"Necessity is the mother of invention."
Tippy taps are locally-constructed hand washing stations that makes it easier for people living in the village to wash their hands in a place without running water. Re-purposed plastic jugs are hung next to a latrine or living space, and a piece of wood is used as a foot pedal to tilt the bucket and drip water onto your hands. It's a great invention -- but it also runs out of water quickly when used in a public space.
Anna has been an intern two times with UVP, but she's also an entrepreneur and innovator. While working with rural communities in Iganga to promote hand washing best practices, Anna decided to think about how to improve hand washing facilities in order to support public places that have no running water. She innovated a modern tippy tap that can serve hundreds of people per day, perfect for a busy primary school or other public location.
The new design has a larger-capacity tank that refills the smaller tippy tap with water. One of the biggest issues with tippy taps is the need to regularly refill the jug, so this reduces the number of times it needs to be refilled and keeps it full longer.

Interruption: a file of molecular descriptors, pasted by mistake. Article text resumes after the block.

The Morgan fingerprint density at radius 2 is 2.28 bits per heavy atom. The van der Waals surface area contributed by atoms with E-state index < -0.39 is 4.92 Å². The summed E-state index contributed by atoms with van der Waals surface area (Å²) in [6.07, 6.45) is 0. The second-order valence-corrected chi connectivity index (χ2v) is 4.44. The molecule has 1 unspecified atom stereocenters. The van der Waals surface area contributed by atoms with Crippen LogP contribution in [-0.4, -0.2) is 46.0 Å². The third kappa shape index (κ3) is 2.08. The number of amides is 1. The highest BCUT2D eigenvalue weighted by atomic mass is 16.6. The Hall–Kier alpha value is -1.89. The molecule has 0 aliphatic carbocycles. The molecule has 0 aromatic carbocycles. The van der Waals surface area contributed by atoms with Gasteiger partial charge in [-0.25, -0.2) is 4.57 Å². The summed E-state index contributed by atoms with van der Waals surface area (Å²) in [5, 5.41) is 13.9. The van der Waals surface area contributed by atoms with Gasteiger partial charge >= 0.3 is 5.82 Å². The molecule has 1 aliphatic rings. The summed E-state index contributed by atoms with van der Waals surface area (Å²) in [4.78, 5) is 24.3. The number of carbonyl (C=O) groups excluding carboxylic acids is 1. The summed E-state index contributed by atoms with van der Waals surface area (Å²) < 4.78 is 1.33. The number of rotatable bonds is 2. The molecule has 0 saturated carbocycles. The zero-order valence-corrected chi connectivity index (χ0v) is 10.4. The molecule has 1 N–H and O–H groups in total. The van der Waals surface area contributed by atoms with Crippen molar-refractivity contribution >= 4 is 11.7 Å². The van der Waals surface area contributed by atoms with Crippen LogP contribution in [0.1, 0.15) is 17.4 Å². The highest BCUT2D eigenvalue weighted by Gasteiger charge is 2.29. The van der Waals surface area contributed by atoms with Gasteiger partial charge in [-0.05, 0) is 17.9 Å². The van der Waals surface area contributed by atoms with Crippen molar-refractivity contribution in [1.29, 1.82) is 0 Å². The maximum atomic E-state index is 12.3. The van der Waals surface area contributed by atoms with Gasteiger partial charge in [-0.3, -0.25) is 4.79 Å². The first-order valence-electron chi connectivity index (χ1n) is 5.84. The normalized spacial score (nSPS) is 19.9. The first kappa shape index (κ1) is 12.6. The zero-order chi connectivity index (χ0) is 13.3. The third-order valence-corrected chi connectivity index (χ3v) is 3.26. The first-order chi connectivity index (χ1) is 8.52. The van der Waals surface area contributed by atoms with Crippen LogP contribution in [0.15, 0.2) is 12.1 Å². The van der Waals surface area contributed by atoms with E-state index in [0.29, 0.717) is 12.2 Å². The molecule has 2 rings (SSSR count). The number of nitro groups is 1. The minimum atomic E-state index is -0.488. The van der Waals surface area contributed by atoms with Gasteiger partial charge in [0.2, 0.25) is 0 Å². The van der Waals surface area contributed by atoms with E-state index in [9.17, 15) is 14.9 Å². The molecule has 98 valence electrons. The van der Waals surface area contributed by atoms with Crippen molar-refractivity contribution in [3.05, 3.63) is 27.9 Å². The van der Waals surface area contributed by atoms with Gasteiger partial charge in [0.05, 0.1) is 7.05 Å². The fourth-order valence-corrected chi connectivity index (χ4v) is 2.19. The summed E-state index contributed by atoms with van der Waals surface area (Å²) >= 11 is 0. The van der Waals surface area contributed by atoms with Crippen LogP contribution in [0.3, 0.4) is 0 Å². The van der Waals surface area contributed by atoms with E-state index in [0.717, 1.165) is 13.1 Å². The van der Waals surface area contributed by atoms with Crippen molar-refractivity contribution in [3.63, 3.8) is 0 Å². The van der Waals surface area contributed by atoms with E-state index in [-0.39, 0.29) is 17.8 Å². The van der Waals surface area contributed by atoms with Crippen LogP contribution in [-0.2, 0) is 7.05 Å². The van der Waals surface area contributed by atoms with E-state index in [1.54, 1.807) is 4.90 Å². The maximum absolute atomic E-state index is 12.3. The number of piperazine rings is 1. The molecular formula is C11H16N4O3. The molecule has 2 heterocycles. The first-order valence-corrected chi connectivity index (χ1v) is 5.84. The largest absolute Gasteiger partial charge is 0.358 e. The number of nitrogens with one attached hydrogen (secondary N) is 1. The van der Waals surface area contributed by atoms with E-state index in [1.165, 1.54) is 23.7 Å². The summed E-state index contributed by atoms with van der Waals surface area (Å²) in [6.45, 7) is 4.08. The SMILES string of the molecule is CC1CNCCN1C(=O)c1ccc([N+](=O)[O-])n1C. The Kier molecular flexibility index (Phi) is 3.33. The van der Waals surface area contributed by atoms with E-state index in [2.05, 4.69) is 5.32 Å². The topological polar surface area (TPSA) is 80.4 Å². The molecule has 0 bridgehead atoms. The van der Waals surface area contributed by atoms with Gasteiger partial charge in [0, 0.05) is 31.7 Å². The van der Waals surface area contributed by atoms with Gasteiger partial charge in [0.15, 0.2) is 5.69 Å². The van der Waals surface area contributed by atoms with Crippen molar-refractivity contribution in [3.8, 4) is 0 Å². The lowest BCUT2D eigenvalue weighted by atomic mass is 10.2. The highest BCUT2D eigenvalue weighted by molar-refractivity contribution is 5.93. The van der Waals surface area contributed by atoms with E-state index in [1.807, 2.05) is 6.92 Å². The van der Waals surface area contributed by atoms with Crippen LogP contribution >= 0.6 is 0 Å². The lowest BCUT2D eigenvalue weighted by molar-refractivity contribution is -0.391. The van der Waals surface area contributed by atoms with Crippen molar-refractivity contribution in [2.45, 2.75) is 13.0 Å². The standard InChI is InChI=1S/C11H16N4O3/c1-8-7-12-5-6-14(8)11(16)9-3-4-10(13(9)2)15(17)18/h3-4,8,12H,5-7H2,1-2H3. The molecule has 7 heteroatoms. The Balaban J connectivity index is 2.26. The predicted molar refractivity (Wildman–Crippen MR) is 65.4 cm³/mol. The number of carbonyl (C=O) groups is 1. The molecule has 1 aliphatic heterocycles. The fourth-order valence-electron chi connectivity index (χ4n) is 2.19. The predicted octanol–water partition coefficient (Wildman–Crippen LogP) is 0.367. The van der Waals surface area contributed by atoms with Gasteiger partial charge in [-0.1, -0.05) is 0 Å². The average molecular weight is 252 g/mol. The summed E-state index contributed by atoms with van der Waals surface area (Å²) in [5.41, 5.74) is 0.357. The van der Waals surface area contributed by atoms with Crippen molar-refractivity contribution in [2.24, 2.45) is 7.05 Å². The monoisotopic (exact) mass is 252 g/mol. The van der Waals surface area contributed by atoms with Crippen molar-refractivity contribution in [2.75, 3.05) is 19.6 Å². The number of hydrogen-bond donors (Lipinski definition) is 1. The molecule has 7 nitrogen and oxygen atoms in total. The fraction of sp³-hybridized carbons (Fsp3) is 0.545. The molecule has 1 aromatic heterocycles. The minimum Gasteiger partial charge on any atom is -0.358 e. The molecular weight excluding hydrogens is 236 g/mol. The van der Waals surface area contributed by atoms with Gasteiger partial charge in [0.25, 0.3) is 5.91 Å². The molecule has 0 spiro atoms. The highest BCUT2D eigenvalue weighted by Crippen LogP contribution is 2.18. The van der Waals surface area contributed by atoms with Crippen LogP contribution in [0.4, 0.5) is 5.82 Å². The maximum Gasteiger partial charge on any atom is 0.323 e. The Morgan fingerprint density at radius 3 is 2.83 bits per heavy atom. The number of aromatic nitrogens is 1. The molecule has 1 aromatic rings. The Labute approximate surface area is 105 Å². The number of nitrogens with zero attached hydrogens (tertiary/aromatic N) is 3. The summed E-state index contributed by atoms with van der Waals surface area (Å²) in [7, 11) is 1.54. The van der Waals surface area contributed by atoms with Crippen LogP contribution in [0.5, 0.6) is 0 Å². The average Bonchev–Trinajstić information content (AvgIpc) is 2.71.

Tippy taps help to prevent recontamination after washing hands since a pupil doesn't need to touch it. The students step on the paddle connected to the bucket to enable it tip over and allow water to flow. My dream is to scale up this project to all primary and secondary schools in all the healthy villages where UVP has worked in before and the future healthy villages. Coupled by my interest in sharing knowledge with others, part of my plan is to identify local fabricators and train them to begin producing and supply the local markets around Iganga and the neighboring districts.
Right now we're continuing to focus on household tippy taps, but we're pleased that interns like Anna help us innovate and dream of big plans for the future.